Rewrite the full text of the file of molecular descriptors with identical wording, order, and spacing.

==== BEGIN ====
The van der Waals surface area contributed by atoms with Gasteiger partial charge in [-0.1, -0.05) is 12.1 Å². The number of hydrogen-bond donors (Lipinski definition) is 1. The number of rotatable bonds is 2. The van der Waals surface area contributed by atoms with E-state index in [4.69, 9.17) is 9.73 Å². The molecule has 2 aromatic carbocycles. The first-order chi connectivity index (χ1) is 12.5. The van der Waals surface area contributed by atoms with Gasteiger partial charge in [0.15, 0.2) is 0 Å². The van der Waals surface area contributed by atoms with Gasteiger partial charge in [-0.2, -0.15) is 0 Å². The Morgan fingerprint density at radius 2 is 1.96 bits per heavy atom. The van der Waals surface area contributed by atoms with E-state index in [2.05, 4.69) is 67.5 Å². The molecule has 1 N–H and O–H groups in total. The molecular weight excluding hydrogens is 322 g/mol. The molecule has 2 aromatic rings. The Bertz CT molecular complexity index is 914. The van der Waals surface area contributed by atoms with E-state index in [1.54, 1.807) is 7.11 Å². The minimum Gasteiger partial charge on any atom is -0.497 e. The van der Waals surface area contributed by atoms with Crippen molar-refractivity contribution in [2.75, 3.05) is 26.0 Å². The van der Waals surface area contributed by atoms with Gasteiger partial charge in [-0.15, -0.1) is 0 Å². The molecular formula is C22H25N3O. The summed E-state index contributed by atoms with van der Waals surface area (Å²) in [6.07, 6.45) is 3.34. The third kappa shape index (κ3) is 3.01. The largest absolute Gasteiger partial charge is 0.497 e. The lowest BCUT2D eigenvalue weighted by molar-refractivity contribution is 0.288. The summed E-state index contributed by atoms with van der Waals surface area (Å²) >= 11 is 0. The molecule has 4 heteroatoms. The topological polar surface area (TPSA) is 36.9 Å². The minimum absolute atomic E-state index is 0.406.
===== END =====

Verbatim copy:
The van der Waals surface area contributed by atoms with Gasteiger partial charge in [-0.1, -0.05) is 12.1 Å². The number of hydrogen-bond donors (Lipinski definition) is 1. The number of rotatable bonds is 2. The van der Waals surface area contributed by atoms with E-state index in [4.69, 9.17) is 9.73 Å². The molecule has 2 aromatic carbocycles. The first-order chi connectivity index (χ1) is 12.5. The van der Waals surface area contributed by atoms with Gasteiger partial charge in [0.15, 0.2) is 0 Å². The van der Waals surface area contributed by atoms with Gasteiger partial charge in [-0.2, -0.15) is 0 Å². The Morgan fingerprint density at radius 2 is 1.96 bits per heavy atom. The van der Waals surface area contributed by atoms with E-state index in [2.05, 4.69) is 67.5 Å². The molecule has 1 N–H and O–H groups in total. The molecular weight excluding hydrogens is 322 g/mol. The molecule has 2 aromatic rings. The Bertz CT molecular complexity index is 914. The van der Waals surface area contributed by atoms with E-state index in [1.54, 1.807) is 7.11 Å². The minimum Gasteiger partial charge on any atom is -0.497 e. The van der Waals surface area contributed by atoms with Crippen molar-refractivity contribution in [2.75, 3.05) is 26.0 Å². The van der Waals surface area contributed by atoms with Gasteiger partial charge in [-0.15, -0.1) is 0 Å². The molecular formula is C22H25N3O. The summed E-state index contributed by atoms with van der Waals surface area (Å²) in [6.07, 6.45) is 3.34. The third kappa shape index (κ3) is 3.01. The largest absolute Gasteiger partial charge is 0.497 e. The lowest BCUT2D eigenvalue weighted by molar-refractivity contribution is 0.288. The summed E-state index contributed by atoms with van der Waals surface area (Å²) >= 11 is 0. The molecule has 4 heteroatoms. The topological polar surface area (TPSA) is 36.9 Å². The minimum absolute atomic E-state index is 0.406.